Twenty years ago, I had an idea to ask my daughter to make up a short story while I recorded it. I make music in a home recording studio, so after recording the story, I set it to music and put it on a website to share with family and friends.
Yes, I’m that guy.
Fast-forward twenty years and it’s my daughter’s 30th birthday and I was thinking about giving her something special and thought of that now-dormant story recording: what if I turned that into a children’s book with awesome illustrations?
So that’s what I did and here’s the story behind that. (It was very easy!)
Hiring an Illustrator
I’ve used Fiverr.com in past for both work and personal service requests, including the Yellow Cartoon project I write about here. My experiences with the whole Fiverr process has mostly been good. I would stay away from using it for logo design and really anything you for which you want the results to be completely unique and personal.
I was looking for a style that fit the mood of my daughter’s story and as I browsed Fiverr for children’s book illustrators, I did notice that most have a certain style and their illustrations are not entirely unique from project to project; they often re-use elements and even characters — at least partially.
I chose Uliana Barabash, a Ukranian illustrator, for my children’s book project.
Submitting an Illustration Request
Here is my request:
Mom’s Petshop Surprise
by Allye Baker, age 7.
Allye: 7-year-old girl with red hair, brown eyes, fair skin
Pet store owner: friendly man working at pet store
Cheetah: a red-eye cheetah
Mom: blonde hair, green eyes mid-thirties
Once upon a time there was a girl named Allye.
She wanted to go get a baby animal.
When Allye went to the pet store, the animals were all gone.
So she went to the guy who you pay who said, “I have one more pet.”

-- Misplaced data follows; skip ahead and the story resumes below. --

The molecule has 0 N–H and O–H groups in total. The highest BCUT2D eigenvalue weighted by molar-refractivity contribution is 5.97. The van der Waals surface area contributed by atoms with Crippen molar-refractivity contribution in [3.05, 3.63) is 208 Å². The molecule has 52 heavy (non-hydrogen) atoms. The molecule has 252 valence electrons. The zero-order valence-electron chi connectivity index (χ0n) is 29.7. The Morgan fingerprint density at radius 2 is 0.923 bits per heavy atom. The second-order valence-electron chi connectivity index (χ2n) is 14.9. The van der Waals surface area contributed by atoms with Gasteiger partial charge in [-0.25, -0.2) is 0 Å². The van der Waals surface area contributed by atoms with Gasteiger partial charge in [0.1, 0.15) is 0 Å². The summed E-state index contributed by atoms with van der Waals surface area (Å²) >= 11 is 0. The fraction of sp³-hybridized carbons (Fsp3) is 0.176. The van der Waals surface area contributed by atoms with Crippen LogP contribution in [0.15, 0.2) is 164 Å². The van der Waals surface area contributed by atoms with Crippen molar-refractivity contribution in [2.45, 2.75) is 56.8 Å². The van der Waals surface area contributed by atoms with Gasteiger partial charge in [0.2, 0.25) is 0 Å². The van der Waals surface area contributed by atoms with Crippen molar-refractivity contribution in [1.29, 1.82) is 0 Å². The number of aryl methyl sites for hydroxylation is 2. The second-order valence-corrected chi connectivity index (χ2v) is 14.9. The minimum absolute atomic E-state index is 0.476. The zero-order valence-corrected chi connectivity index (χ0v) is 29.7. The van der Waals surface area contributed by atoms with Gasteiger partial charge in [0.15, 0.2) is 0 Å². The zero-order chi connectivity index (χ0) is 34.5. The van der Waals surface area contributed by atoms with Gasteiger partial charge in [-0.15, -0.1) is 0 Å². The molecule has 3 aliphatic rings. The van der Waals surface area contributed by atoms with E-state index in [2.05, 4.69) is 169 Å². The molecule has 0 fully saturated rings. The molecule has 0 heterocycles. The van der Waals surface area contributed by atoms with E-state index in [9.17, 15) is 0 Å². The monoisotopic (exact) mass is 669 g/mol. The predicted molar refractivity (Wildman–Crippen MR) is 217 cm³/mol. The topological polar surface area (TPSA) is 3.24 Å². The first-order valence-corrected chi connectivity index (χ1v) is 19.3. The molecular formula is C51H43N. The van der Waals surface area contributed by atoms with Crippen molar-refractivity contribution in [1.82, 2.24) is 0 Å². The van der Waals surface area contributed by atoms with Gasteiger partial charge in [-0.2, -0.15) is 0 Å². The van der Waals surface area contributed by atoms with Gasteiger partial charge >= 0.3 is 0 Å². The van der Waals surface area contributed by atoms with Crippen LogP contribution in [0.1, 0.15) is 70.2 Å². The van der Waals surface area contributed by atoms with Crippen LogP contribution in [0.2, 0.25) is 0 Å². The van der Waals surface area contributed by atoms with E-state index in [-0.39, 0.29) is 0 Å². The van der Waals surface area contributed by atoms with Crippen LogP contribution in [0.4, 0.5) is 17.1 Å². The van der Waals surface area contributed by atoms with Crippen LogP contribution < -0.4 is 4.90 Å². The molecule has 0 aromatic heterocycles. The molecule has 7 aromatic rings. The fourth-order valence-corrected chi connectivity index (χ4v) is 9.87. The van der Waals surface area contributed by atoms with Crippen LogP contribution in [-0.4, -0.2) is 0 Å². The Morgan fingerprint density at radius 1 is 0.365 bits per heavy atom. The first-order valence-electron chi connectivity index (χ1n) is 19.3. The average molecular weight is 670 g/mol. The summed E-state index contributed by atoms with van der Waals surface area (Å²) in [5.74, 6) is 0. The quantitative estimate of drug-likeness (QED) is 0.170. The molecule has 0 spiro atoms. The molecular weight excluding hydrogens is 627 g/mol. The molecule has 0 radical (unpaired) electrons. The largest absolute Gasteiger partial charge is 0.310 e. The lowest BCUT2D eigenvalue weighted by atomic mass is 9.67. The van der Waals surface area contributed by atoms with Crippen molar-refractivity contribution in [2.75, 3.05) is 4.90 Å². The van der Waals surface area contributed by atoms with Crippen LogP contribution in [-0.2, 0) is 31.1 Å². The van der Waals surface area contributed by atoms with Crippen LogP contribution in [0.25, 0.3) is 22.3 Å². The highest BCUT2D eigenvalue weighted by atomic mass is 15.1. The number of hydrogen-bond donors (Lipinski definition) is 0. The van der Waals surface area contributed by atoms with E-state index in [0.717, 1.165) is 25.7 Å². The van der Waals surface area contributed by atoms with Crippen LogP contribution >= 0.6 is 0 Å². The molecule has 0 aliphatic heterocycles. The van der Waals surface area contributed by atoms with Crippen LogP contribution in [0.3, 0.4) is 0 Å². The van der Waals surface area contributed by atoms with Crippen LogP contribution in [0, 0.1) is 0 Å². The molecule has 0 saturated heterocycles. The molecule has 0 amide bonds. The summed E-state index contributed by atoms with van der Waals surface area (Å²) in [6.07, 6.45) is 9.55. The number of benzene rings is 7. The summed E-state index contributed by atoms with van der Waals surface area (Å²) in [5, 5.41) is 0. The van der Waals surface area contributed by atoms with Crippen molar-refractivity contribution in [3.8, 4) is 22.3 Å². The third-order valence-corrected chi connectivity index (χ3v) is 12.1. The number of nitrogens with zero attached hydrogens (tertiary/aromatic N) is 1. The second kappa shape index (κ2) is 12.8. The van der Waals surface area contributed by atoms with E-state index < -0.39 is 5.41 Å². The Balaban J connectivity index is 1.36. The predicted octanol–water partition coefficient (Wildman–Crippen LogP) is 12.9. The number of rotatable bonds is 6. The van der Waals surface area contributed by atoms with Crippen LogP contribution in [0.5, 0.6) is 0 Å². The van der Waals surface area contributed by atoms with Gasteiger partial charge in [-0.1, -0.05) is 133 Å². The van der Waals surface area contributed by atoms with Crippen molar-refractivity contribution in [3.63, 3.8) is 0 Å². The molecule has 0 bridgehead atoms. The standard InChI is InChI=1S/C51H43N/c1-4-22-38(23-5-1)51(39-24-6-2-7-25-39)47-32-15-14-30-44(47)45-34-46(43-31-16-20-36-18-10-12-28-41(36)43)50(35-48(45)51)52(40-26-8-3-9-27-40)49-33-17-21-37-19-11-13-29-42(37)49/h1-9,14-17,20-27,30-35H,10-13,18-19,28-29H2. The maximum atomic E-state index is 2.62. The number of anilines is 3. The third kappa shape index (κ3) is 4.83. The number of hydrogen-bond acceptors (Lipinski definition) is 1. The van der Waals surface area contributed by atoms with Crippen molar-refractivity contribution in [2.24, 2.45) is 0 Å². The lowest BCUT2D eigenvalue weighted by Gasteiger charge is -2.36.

It was a baby cheetah!
It was a red eye cheetah. And the best part, it was a baby!
So Allye went home and after she fed it 10 bottles, the cheetah was a teenager.
The next day Allye gave hime one bottle and her cheetah was all grown up.
Allye’s mom came so she had to hide the cheetah.
Allye put a blanket on him.
Allye’s mom came upstairs in the bathroom —
Allye was too late.
Her mom saw the cheetah.
Allye’s mom said, “A cheetah!” and laughed.
“What’s so funny?”asked Alley.
“I’ve always wanted a cheetah.”
An illustration that summarizes and captures the idea and feeling of the story.
As you can see, there were a number of illustrations needed to complete a full children’s book, including the cover; but in about a week, Uliana had sketched out the framework of each page and sent them along to me to approve.
Communications From the Illustrator
Communicating With Your “Team”
I shared the process with my daughter, Allye, and her mom, Lisa, who is the other main character in the book. Allye illustrates some wonderful characters herself so I wanted her to see how something like this comes together and maybe become excited about it and do some of her own.
Making the Book
Fortunately I manage a couple printshops so making a book is right in my comfort zone. It’s doubly fortunate that we added a new digital printer that has a booklet maker attachment with beautiful color capabilities. Producing saddle-stitched books is a real dream these days.
Designing the Book Layout
The first consideration when designing the layout of a book is how it will be bound. The standard options are:
These books are bound like a zine or booklet, folded in half with two staples in the middle along the fold. For saddle-stitched books you will have four pages per sheet since each sheet is printed on both sides and folded in half you have two pages on each side of each sheet.
A 24-page book will consist of six sheets of paper or spreads (in printshop-speak). The page layout looks like this:
Watch for a detailed step-by-step guide on how to set up saddle-stitched booklets in Adobe InDesign (the software of choice for professional layout) for printing at your local printshop.
The layout above is in “printer spreads,” so named because this is set up for printing. The first sheet is printed and then flipped over in the machine to print the second side, and so on. Once a complete book is printed it’s fed into the finishing section where it’s saddle-stitched.
Professional software will do some of the work for you, however, so you don’t need to set it up this way. In InDesign, you can set up each individual page on its own InDesign page and set the view to “Facing Pages” so when you scroll through the pages it looks as it reads. This is called “reader spreads.”
Here’s what the layout looks like in InDesign’s Pages panel: